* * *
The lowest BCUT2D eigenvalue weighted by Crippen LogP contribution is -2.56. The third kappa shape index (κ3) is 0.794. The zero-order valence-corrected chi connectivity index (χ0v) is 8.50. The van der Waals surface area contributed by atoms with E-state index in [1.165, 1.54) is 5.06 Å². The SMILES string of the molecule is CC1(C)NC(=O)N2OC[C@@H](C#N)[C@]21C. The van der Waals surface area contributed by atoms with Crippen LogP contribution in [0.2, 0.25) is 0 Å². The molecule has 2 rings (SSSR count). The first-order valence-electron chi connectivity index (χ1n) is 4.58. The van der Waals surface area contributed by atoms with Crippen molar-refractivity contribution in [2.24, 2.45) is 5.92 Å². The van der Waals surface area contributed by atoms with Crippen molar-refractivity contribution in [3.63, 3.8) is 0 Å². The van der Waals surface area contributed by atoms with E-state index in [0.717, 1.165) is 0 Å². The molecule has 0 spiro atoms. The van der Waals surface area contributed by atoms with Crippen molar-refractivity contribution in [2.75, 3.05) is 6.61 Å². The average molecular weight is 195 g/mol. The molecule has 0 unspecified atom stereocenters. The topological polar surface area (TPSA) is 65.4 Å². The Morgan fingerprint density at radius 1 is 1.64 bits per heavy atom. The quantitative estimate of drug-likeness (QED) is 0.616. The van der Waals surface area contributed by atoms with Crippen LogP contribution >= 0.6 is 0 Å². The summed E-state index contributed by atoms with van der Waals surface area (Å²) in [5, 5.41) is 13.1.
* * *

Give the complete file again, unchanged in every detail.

The lowest BCUT2D eigenvalue weighted by Crippen LogP contribution is -2.56. The third kappa shape index (κ3) is 0.794. The zero-order valence-corrected chi connectivity index (χ0v) is 8.50. The van der Waals surface area contributed by atoms with E-state index in [1.165, 1.54) is 5.06 Å². The SMILES string of the molecule is CC1(C)NC(=O)N2OC[C@@H](C#N)[C@]21C. The van der Waals surface area contributed by atoms with Crippen LogP contribution in [0.2, 0.25) is 0 Å². The molecule has 2 rings (SSSR count). The first-order valence-electron chi connectivity index (χ1n) is 4.58. The van der Waals surface area contributed by atoms with Crippen molar-refractivity contribution in [2.24, 2.45) is 5.92 Å². The van der Waals surface area contributed by atoms with Crippen molar-refractivity contribution in [3.63, 3.8) is 0 Å². The van der Waals surface area contributed by atoms with E-state index in [0.717, 1.165) is 0 Å². The molecule has 0 spiro atoms. The van der Waals surface area contributed by atoms with Crippen molar-refractivity contribution in [2.75, 3.05) is 6.61 Å². The average molecular weight is 195 g/mol. The molecule has 0 unspecified atom stereocenters. The topological polar surface area (TPSA) is 65.4 Å². The Morgan fingerprint density at radius 1 is 1.64 bits per heavy atom. The quantitative estimate of drug-likeness (QED) is 0.616. The van der Waals surface area contributed by atoms with Crippen LogP contribution >= 0.6 is 0 Å². The summed E-state index contributed by atoms with van der Waals surface area (Å²) in [5, 5.41) is 13.1.